But there is an upside too. Getting some fresh blood in the mix can be a kick in the ass. We can take the songs to new places, and there will hopefully be a new energy, that frankly, we need right now. The discovery period of playing with someone new is fun in its own way - kinda like the early stages of a relationship where you’re learning about each other and just want to make out all the time. I don’t think there’ll be any of that, specifically, but it is all part of making music with other humans, and it’s exciting as much as it is daunting.
We are already working with a new guy, someone I’ve known for a long time, but not closely. We’ll introduce him soon!
AMY: I also heard it through the musical grapevine that you will be making another Indy appearance at The Historic Melody Inn at the beginning of the year, and that you will be joined by fellow talented Michiganders, The Stick Arounds. Will this be your first time playing with those guys? Personally speaking, I can’t say I’ve been more excited about a lineup in a while, if ever. Are you looking forward to returning to play The Mel stage?
JP: The Stick Arounds are good dudes, and label mates on GTG Records. I met Pops in Saginaw many years back when we shared a bill and we’ve kept in touch. He was in a country rock band back then and The Sticks are a bit more on the power pop side. Super solid songs, nice guys who are vested into their scene and have a couple great records under their belts. We played with them in Detroit once, but I think that’s it.
Yeah I can’t wait to play your birthday show in Indy! I love driving across Ohio and Indiana in the middle of winter - I live for it! Seriously, though, The Mel is one of those places I always look forward to - Dave is a great guy and it’s a super solid lineup. We’re humbled to be asked and so grateful for all of your support over the last year plus. How could we possibly say no?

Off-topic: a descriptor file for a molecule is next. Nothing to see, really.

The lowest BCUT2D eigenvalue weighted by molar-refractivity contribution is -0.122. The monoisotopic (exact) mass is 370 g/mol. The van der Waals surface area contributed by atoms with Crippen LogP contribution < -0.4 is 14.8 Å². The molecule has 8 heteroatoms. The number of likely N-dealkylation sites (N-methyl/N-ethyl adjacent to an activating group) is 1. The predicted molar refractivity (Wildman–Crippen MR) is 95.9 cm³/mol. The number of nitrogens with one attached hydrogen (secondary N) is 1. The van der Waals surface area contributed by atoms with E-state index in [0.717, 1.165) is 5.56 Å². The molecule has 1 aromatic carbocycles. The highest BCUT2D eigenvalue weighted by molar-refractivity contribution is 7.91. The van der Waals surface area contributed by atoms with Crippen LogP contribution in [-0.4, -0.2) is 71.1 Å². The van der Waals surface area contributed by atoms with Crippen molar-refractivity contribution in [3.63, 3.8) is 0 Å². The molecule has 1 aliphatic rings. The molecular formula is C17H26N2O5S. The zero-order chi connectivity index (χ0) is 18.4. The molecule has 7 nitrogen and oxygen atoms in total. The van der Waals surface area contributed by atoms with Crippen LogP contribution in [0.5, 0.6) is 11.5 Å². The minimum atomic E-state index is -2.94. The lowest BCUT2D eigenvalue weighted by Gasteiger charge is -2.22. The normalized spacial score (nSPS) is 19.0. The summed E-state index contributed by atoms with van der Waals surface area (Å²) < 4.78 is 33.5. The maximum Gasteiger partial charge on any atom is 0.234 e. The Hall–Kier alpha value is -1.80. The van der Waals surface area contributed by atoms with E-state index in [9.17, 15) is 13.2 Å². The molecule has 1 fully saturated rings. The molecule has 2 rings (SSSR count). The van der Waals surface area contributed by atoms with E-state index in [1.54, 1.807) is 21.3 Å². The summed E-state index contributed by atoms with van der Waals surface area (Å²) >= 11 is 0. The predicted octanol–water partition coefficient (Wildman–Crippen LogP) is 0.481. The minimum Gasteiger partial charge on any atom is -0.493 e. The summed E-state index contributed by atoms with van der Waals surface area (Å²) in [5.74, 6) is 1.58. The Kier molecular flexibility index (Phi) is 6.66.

AMY: What is in store for you and The Tucos in 2019? What is next? What are the band’s goals/plans for the new year?
JP: The plan is to break in the new bassist and record a new record. We’re planning to take the spring off of the road for the first time in 5 years and work on the new stuff. With a little luck and a lot of hard work we’ll have a new record to hit the road with later in the year.
Amy: Thanks for taking the time to answer some questions and we can't wait to see you back in Indy again.
JP: Thank YOU Amy! Your passion for music inside of the Indy scene and outside as well is contagious.
Amy: So then DO worry, because it IS contagious? Thanks Jeremy! See you next month at Indy’s best venue for live music, The Historic Melody Inn with The Stick Arounds, Sietch Ramshackle, and Tracksuit Lyfestyle. We can’t wait to have you back!
Check out Jeremy Porter and The Tucos on all of the usual outlets, and for the love of all things holy get out and see this band whenever at all humanly possible.
- My first interview with Jeremy-2017
- Jeremy's extraordinary photographic memoir site featuring captivating images of Rock and Roll restrooms all over the globe
Show #291: Robots and Magic Powers
Show #292: Target Acquired
|Amy Foxworthy is a writer, activist, music junkie, and professional hell-raiser. There is probably no truth to any other rumors you may have heard about her.|